A reversed reverberating effect in 5 steps

by Sebastien Caron-Roy

In this tutorial, I will explain how to create a reversed reverberating effect in 5 steps on any source using any DAW and any reverb plugin. Reversed reverb is a fairly common effect, but this has been of particular interest to me as it is an effect that can not exist in natural conditions. This is due to the fact that all audio processing occurs after the source has been played or captured. For example, traditional reverberation is the delay and diffusion of a signal after it has been generated. With the case of a reversed reverb, the processed sound (the diffused “wet” signal) is heard before one hears the direct source (the “dry” signal). This makes it impossible of an effect to use live, as either the reverb algorithm would need to know what’s going to be played before the performer even plays anything, or the signal would need to be delayed an amount of time at least equivalent to the reverb’s decay time. This is what causes the effect to sound particularly ethereal, as it transcends the linearity of time itself, and implies that the source exists outside of the constraints of time. Of course, the nature of digitalized audio removes these physical limitations and allows us to create such an effect.

1. The first step of this process is to ensure that whatever source one wishes to process is an audio file. This technique will not work with MIDI tracks, so if the source is a software synthesizer or sampler, one will need to bounce the track to an audio file.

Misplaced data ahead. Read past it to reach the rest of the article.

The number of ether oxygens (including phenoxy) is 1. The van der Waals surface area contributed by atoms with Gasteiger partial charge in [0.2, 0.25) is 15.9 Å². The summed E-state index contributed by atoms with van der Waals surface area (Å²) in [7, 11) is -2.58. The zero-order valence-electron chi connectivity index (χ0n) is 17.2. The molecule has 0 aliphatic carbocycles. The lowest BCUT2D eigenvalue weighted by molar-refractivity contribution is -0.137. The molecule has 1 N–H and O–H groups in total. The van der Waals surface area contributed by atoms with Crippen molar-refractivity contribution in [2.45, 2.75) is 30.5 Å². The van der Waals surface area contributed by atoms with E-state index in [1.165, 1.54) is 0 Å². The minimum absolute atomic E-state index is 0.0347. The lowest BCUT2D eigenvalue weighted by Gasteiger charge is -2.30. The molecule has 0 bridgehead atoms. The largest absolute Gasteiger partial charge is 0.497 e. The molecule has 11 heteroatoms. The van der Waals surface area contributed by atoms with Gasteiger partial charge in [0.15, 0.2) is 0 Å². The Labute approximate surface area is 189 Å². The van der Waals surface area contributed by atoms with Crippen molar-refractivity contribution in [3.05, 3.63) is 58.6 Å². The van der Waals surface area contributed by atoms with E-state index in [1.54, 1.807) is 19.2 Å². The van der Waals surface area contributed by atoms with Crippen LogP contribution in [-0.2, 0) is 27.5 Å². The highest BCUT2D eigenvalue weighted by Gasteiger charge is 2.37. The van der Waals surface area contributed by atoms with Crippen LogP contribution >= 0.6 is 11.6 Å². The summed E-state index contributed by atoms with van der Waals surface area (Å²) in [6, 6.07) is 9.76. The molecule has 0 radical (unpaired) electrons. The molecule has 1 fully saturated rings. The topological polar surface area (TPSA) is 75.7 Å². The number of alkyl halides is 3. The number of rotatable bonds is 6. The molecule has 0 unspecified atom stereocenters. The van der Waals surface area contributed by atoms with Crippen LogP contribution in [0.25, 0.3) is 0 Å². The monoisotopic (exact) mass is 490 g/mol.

2. The next step is to reverse the source that one wishes to process. This is why step one is necessary, as one can only reverse audio files. Nearly all DAWs have an easily accessible function for this.

3. Once one has a reversed source, apply a reverb to the reversed track. The parameters of the reverb can be adjusted to taste, but the reverb needs to be set to “100% wet” so that one can only hear the reverberated sound and none of the original reversed source.

4. Next, bounce the reverberated reversed source to a new audio track. Once this is done, you can remove or bypass the reverb on the original reversed source, so that one is left with a dry source and a wet source.

5. Once this is complete, reverse the audio files for both the dry and the wet tracks. This will cause the dry source to return to it’s normal un-reversed state, and will cause the wet track to reverberate before the the dry source plays. Depending on the bounds of the audio files, it is likely that you will have to experiment with the timing of the wet track relative to the dry track in order for them to overlap properly. Simply drag the wet track left or right until you feel that the two tracks have merged into a single sound.

I hope this tutorial has been an informative inspirational launching pad for even greater ideas. I highly recommend experimenting with layering several different reverb algorithms together (one short, one longer for example), or processing the wet track even further by applying effects such as a chorus or a phaser on it.

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Author: dndrew

Orchestral, chamber and interactive music composer Digital musical instrumentalist Real-time software systems designer Computer music educator

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